Pg 33: Chris Davis of NYVTX, SLASX, CFIMX thinks that it is a mistake to avoid financials and buy expensive utilities and REITs. Investors are still scared of financials, but they are much more sound than they were in 2008. All 3 funds are hugely overweight in financials [3-4% dividends; 4-7% buybacks].

 

Pg 34: Keith Alexander, IronNet Cybersecurity and formerly the US Cyber Command and Jamil Jaffer, IronNet Cybersecurity and former chief counsel for the Senate Foreign Relations Committee. In terrorism, sabotage and physical attacks, Iran has a pattern of testing the limits of the West but not to provoke devastating counter responses. It does so for cyberattacks also – 2012-13 denial of service attacks against US banks and a dam in Rye Brook, NY; 2014 hacking at Las Vegas Sands casino, etc. The US responses so far have been covert or clandestine cyber responses and sanctions. A national strategy is needed for defense against cyberattacks against US companies [tech, financial, energy, utilities, healthcare, defense, etc] and federal agencies and systems. This could involve cooperation and real-time information sharing among the US government and companies [large and small]. It is unreasonable to expect individual companies to defend themselves against nation-state cyberattacks.

 

Extras from Friday – I try to guess on Friday which features will make it in the weekend edition but the following guesses didn’t make it. Almost 75-80% of the weekend edition is now available by 9:00 PM Central on Friday. Barron’s revised website has “Interests” tabs similar to columns topics and that makes it easier to find potential items for the weekend edition. This is also the reason for earlier postings on Saturday – I do wait for my paper delivery [typically between 5:00-6:30 AM Central] to fill in some data.

 

None

YBB
6 Replies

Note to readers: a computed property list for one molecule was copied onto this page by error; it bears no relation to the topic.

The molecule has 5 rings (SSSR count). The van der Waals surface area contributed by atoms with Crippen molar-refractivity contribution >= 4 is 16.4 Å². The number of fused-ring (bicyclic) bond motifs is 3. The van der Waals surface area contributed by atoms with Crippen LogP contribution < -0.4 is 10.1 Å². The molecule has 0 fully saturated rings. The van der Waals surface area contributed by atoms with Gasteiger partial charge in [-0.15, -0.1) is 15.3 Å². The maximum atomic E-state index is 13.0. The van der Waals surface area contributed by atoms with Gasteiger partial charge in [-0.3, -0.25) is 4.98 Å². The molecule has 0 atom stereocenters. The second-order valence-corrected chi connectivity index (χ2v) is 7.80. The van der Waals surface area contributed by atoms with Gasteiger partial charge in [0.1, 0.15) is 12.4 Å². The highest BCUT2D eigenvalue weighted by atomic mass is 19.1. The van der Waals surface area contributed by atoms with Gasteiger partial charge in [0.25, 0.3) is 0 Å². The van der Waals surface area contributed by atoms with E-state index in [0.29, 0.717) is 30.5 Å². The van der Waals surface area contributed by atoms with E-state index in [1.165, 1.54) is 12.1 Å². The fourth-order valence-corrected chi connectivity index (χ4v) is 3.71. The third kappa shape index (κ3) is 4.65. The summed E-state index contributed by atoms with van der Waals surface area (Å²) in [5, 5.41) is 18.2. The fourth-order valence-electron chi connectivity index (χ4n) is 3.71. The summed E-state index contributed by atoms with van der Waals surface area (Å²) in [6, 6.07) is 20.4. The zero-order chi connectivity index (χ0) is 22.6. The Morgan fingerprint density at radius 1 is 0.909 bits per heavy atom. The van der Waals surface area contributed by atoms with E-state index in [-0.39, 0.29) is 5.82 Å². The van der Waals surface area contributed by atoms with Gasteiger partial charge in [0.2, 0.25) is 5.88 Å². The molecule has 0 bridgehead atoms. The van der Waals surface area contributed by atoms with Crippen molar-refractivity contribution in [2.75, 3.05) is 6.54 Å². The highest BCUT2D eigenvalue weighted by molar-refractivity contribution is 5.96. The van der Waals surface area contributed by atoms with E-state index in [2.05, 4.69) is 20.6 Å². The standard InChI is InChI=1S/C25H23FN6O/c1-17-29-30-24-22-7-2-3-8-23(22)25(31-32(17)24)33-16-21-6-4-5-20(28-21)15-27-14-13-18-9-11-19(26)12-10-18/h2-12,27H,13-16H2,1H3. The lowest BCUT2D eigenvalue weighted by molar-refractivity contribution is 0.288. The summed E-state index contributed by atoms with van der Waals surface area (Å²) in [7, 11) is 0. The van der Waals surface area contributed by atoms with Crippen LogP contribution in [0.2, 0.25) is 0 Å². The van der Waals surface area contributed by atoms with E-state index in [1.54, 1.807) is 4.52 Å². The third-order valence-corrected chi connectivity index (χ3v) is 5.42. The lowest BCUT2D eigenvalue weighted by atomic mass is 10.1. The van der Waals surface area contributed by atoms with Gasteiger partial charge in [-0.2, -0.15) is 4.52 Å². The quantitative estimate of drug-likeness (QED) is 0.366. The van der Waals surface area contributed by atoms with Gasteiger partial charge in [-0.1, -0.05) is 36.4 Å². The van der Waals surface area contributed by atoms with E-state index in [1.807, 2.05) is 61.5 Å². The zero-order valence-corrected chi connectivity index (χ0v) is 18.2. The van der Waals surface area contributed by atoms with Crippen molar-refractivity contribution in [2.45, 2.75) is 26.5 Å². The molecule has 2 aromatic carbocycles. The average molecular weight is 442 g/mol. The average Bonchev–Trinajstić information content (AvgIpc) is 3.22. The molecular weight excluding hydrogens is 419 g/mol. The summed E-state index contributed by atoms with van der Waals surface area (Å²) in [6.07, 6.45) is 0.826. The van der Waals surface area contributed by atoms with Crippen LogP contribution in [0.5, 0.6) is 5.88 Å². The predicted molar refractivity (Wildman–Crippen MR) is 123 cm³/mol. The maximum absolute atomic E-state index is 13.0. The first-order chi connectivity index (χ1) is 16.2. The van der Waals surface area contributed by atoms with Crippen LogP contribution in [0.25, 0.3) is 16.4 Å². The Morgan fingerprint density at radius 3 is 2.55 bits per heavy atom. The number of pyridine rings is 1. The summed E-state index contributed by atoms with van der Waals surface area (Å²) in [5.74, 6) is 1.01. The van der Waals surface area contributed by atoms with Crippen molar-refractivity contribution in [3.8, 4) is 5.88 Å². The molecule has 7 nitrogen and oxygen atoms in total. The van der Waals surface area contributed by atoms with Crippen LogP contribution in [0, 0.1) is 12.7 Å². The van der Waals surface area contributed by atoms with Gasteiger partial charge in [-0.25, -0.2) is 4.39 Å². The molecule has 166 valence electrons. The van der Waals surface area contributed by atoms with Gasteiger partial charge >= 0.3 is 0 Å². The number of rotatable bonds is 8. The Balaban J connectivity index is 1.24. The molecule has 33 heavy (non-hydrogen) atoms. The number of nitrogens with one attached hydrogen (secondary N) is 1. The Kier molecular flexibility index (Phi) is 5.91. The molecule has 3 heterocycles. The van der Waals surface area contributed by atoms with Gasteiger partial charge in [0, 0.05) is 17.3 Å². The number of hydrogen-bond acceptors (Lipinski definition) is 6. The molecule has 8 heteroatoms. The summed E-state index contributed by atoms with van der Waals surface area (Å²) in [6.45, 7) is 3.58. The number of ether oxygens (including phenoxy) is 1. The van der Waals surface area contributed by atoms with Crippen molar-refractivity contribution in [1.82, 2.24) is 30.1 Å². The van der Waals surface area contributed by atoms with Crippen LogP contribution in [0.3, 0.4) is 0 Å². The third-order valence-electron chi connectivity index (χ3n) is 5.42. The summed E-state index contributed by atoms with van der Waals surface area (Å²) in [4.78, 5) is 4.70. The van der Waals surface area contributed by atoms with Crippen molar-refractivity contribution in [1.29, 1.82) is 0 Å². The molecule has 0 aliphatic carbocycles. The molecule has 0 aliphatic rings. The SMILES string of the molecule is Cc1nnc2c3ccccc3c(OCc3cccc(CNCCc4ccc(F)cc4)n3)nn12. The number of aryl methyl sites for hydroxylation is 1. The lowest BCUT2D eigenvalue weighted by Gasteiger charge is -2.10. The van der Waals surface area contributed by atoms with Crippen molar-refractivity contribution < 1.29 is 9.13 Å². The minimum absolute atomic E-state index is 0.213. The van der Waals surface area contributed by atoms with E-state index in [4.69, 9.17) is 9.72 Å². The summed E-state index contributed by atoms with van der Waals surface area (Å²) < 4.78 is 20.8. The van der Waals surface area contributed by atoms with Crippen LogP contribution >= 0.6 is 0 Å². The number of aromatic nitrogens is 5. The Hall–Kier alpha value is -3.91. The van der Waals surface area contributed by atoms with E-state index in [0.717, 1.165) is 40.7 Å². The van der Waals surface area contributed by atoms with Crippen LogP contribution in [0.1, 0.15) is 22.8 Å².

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Explorer ○○○

Re: From Barron’s, January 13, 2020 (Part 2)

Many thanks!
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Contributor ○○○

Re: From Barron’s, January 13, 2020 (Part 2)

As always a thanks to yogi.

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Explorer ○○○

Re: From Barron’s, January 13, 2020 (Part 2)

thanks yogi,

                                         jj

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Valued Contributor

Re: From Barron’s, January 13, 2020 (Part 2)

"SP500 fwd P/E at 19 is at 40-yr high"

Looks like PE was a lot higher for several months from 1995 to 2009 (link

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Valued Contributor

Re: From Barron’s, January 13, 2020 (Part 2)


@FD1001 wrote:

"SP500 fwd P/E at 19 is at 40-yr high"

Looks like PE was a lot higher for several months from 1995 to 2009 (link


Those were trailing P/Es, not forward P/Es.

While fwd P/Es use earnings estimates that may change, trailing earnings can be hugely distorted by various writeoffs. Neither may be good for being predictive, but fwd P/E has a better shot at that.

YBB
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Valued Contributor

Re: From Barron’s, January 13, 2020 (Part 2)


@yogibearbull wrote:

@FD1001 wrote:

"SP500 fwd P/E at 19 is at 40-yr high"

Looks like PE was a lot higher for several months from 1995 to 2009 (link


Those were trailing P/Es, not forward P/Es.

While fwd P/Es use earnings estimates that may change, trailing earnings can be hugely distorted by various writeoffs. Neither may be good for being predictive, but fwd P/E has a better shot at that.


Absolutely, but I heard many times in the past about fwd P/E over 20.  If in 1997-98 the actual trailing PE was already over 25, any reliable analyst predicted fwd PE would be over 20 next year.  The same happened in 2002-2003.

"SP500 fwd P/E at 19 is at 40-yr high" isn't a correct statement by Barron.